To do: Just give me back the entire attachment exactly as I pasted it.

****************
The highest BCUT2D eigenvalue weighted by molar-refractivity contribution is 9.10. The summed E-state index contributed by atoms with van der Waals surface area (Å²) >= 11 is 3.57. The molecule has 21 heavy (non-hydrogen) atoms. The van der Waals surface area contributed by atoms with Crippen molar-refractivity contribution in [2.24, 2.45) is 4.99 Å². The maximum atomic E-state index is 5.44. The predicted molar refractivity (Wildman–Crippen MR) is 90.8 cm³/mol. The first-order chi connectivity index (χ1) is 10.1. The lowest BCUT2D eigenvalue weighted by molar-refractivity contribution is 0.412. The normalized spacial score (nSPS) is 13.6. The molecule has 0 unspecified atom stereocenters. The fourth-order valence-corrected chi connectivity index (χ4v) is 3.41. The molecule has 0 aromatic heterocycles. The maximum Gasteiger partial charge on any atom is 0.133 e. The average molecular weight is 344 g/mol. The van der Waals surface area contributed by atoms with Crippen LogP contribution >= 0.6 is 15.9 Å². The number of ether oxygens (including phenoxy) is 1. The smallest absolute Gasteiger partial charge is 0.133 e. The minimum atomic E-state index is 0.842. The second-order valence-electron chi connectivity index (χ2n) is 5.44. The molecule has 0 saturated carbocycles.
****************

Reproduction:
The highest BCUT2D eigenvalue weighted by molar-refractivity contribution is 9.10. The summed E-state index contributed by atoms with van der Waals surface area (Å²) >= 11 is 3.57. The molecule has 21 heavy (non-hydrogen) atoms. The van der Waals surface area contributed by atoms with Crippen molar-refractivity contribution in [2.24, 2.45) is 4.99 Å². The maximum atomic E-state index is 5.44. The predicted molar refractivity (Wildman–Crippen MR) is 90.8 cm³/mol. The first-order chi connectivity index (χ1) is 10.1. The lowest BCUT2D eigenvalue weighted by molar-refractivity contribution is 0.412. The normalized spacial score (nSPS) is 13.6. The molecule has 0 unspecified atom stereocenters. The fourth-order valence-corrected chi connectivity index (χ4v) is 3.41. The molecule has 0 aromatic heterocycles. The maximum Gasteiger partial charge on any atom is 0.133 e. The average molecular weight is 344 g/mol. The van der Waals surface area contributed by atoms with Crippen LogP contribution >= 0.6 is 15.9 Å². The number of ether oxygens (including phenoxy) is 1. The smallest absolute Gasteiger partial charge is 0.133 e. The minimum atomic E-state index is 0.842. The second-order valence-electron chi connectivity index (χ2n) is 5.44. The molecule has 0 saturated carbocycles.